- “Fanfiction authors don’t own anything about their stories. Fanfiction cannot be copyrighted.” – Sorry, guys, it’s not that simple.
- Derivative or Transformative – The distinction that makes all the difference
c. The Case of Twilight and Fifty Shades of Grey – Derivative or Transformative?
- Is all source material copyrighted?
a. Test: Sufficiently Delineated characters
b. Test: The “Story being told”
c. The Problem with Character Copyright
- So what if the source material/character is copyright protected?
- What does fair use mean?
- Can authors such as Anne Rice or Marion Zimmer Bradley forbid fanfiction?
- What about another fan stealing my story or republishing it without my consent?
a. Why do people still claim they have the right to take a fanfic because the author doesn’t have any rights to the story?
- So what can I do to protect myself and my stories?
If you are a writer or reader of fanfiction, or are simply active in online fandoms or online communities, you have surely come across the debate concerning fanfiction and its supposed missing copyright protection. These online debates are scarcely filled with actual information, but rather an abundance of opinions disguised as facts. Many involved debaters seem to draw their info from their own set of morals, and argue on the basis of what SHOULD be law in their opinion instead of looking at what we are actually dealing with.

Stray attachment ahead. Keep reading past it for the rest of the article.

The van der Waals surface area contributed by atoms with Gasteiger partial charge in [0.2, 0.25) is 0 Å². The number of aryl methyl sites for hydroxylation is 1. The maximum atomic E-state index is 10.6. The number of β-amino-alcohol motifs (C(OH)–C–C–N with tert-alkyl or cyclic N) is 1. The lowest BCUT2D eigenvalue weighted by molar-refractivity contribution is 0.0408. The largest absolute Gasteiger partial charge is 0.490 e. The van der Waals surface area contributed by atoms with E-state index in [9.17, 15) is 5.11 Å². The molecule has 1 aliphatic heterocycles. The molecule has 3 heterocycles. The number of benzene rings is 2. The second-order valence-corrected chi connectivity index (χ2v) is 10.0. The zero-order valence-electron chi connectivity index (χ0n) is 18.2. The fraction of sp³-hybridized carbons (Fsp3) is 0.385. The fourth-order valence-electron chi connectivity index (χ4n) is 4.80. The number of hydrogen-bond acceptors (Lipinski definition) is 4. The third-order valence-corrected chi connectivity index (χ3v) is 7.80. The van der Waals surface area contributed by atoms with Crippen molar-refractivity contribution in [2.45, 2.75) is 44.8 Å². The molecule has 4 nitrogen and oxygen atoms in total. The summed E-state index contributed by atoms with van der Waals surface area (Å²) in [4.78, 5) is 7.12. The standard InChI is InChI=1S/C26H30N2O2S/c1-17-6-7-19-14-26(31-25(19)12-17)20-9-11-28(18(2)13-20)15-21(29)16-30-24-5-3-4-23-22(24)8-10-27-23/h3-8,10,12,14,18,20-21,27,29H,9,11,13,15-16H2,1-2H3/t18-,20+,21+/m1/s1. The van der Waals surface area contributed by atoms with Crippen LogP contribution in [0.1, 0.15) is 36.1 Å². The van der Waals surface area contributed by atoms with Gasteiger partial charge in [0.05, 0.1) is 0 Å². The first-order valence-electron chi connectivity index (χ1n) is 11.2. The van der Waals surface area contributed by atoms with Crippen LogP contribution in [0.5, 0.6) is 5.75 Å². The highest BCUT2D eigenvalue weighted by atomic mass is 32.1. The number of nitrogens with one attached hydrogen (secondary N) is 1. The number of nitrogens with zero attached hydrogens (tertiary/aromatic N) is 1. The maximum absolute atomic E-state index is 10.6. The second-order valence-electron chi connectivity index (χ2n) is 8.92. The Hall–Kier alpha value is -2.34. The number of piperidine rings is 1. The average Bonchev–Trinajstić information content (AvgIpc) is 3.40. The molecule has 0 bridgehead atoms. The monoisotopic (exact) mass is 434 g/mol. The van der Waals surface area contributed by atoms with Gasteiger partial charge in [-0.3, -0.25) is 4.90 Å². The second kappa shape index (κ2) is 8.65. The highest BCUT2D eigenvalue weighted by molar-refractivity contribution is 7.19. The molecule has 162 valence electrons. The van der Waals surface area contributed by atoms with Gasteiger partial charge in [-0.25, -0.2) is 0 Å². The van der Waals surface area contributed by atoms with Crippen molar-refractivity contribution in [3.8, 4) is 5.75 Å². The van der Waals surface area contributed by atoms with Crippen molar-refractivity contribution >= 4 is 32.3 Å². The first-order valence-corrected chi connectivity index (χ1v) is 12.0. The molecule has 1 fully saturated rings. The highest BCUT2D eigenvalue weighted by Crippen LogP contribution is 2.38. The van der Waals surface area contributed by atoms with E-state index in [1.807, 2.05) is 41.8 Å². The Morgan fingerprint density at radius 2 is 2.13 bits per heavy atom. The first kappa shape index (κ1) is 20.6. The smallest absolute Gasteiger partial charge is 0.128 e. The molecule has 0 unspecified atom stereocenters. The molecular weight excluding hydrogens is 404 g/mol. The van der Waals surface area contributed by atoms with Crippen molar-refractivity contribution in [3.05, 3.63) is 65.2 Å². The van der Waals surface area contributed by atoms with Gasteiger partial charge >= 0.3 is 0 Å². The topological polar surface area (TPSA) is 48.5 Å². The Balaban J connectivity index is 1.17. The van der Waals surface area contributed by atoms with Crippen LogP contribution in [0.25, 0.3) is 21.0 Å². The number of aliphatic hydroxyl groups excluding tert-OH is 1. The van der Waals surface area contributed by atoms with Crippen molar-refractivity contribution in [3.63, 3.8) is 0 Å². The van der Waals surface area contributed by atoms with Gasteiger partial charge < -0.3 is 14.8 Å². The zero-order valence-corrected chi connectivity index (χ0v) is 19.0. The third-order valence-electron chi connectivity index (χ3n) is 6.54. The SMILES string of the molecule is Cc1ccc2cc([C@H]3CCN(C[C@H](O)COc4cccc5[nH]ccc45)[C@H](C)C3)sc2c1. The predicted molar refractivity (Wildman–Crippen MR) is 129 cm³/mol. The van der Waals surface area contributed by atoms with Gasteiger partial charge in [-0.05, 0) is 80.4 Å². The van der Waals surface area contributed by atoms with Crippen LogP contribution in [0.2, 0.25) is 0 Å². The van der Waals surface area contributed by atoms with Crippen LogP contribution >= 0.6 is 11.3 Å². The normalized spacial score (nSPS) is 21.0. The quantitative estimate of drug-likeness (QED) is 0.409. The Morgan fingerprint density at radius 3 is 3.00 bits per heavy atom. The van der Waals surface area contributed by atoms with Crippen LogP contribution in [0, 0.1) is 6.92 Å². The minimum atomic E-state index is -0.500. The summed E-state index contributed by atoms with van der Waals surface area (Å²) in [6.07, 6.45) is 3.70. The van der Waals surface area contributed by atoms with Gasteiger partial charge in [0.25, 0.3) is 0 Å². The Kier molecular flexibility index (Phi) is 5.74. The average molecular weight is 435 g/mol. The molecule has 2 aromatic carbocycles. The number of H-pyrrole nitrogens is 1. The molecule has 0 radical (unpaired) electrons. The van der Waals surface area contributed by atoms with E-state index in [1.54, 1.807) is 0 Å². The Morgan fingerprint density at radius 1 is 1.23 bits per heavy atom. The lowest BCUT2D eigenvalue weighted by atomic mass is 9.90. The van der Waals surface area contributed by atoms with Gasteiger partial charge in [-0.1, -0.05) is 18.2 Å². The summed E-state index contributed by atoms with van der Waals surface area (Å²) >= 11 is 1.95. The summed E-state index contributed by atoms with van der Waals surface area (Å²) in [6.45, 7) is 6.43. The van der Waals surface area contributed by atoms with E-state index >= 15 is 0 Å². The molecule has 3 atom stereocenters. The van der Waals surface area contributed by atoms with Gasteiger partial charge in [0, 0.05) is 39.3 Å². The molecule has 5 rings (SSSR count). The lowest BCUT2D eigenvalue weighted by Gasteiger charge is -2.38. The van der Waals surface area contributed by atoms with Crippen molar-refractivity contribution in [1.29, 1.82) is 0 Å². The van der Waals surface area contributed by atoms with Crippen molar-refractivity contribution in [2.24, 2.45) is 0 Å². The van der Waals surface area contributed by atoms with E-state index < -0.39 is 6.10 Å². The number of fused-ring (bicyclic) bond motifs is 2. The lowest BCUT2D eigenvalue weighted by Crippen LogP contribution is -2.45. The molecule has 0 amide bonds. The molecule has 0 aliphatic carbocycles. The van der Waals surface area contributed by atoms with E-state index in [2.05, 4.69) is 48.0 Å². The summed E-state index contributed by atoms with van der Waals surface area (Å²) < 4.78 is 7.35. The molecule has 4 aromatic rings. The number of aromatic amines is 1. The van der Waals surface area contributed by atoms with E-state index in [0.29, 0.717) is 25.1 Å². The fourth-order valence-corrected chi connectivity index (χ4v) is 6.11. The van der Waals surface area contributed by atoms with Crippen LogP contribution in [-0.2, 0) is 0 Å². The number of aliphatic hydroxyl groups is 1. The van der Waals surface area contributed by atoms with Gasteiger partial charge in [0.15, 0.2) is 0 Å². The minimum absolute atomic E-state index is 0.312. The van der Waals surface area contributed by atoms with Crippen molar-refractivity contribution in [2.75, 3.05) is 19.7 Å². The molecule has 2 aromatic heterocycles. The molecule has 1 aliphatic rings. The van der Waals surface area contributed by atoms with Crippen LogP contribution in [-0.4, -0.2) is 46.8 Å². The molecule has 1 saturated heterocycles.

Since I myself became victim of not only plagiarism, but also copyright infringement several times last year, I decided to tackle the issue the way it makes most sense to me: by getting information. Not from the internet—instead I did a quick research for actual published works in the field of legal and cultural studies by professionals.
From my own master’s degree in cultural and literary studies, I know that fanfiction has been heatedly debated in several academic fields for almost a decade now: usually in the realms of cultural and literary studies. So, I figured, if cultural scientists write papers—and whole books—analyzing fanfiction and its cultural impact and significance, there have to be works that analyze the legal standing of fanfiction from a copyright perspective.
And I was right. I stumbled across Aaron Schwabach’s book “Fanfiction and Copyright – Outsider Works and Intellectual Copyright Protection”. Schwabach is a professor of law at the Thomas Jefferson School of Law in San Diego, California. One of his focus points is intellectual property. So his work provided an excellent starting point, for I knew I was dealing with a law professional who knows what he’s talking about. Which, in my world, is leaps better than dealing with opinionated people online who base their arguments on wishful thinking or obscure sources (“a friend of a friend” and so on).
Luckily, my university library was able to order his book from another library, since purchasing it from amazon (even the Kindle edition!) would have cost over US$100. So shout out and major credit to Free University of Berlin here, without whom I wouldn’t have been able to get my hands on the book.